GEORGE V (1865-1936). King of England and Emperor of India; and his son, the future King EDWARD VIII (DUKE OF WINDSOR). (1894-72). DS. (“George R.I.” and “Edward P.”). 2pp. Tall 4to. London, June 3, 1925. An appointment of Canadian opera soprano EMMA ALBANI-GYE (1847-1930) as Dame Commander of the Civil Division of the British Empire, with her autograph draft letter (unsigned) accepting the citation.
George V ascended to the British throne with the May 1910 death of his father, Edward VII, the son and successor of Queen Victoria. George V’s 26-year reign witnessed challenges to Britain’s empire in Ireland and India and the upheaval of World War I, which altered the political landscape of Continental Europe and Britain. It was in 1917, due to anti-German sentiment, that George V changed his royal house’s name from Saxe-Coburg to Windsor.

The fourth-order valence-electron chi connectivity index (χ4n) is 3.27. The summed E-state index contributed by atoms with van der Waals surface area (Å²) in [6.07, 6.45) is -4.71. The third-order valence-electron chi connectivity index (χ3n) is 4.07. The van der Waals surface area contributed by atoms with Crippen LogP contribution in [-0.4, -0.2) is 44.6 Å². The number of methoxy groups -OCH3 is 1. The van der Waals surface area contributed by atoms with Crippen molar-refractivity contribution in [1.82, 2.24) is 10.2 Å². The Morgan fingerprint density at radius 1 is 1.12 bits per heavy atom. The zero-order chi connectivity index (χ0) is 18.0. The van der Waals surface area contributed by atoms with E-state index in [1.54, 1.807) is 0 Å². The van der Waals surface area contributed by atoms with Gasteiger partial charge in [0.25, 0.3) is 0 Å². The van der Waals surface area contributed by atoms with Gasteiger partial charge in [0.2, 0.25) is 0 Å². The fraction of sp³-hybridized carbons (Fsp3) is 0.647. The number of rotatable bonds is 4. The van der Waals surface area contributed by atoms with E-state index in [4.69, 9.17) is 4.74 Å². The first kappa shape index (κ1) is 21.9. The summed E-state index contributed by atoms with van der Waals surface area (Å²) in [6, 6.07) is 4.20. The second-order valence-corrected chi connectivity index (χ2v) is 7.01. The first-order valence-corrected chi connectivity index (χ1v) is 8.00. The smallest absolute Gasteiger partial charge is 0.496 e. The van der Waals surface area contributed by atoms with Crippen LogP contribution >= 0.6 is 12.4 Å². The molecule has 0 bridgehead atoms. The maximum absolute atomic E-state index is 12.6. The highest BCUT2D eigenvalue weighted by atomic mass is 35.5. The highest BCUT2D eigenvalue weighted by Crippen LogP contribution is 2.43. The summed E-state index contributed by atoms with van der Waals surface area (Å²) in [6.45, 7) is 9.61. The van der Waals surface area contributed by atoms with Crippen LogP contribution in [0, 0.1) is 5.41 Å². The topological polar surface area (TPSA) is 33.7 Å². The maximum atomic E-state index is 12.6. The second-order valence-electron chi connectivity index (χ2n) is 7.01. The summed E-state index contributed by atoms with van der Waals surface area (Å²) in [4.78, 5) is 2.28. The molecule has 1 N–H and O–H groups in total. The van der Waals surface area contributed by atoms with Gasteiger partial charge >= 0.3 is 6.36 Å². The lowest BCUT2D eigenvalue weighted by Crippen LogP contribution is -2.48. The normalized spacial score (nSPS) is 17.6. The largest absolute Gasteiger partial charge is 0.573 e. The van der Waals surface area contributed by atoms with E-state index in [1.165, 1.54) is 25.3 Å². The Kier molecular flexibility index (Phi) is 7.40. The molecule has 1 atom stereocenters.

At the beginning of World War I, Edward, Prince of Wales, was commissioned to the Grenadier Guards, the official guard of the royal family but, to his great disappointment, he was not allowed to serve at the front. He did, however, distinguish himself in other campaigns abroad and “it was during the war that he first showed those qualities of charm, friendliness and sincerity that were to make him so popular,” (Royal Encyclopedia). After the war, he frequently represented his father, and became one of the most prominent celebrities of the day. But following his succession to the throne in 1936, public opinion turned against him because of his relationship with Wallis Warfield Simpson, a twice-divorced American, deemed unacceptable as a British queen. Edward’s determination to marry her led to the only voluntary abdication of a British monarch in history and made Edward’s reign the second shortest.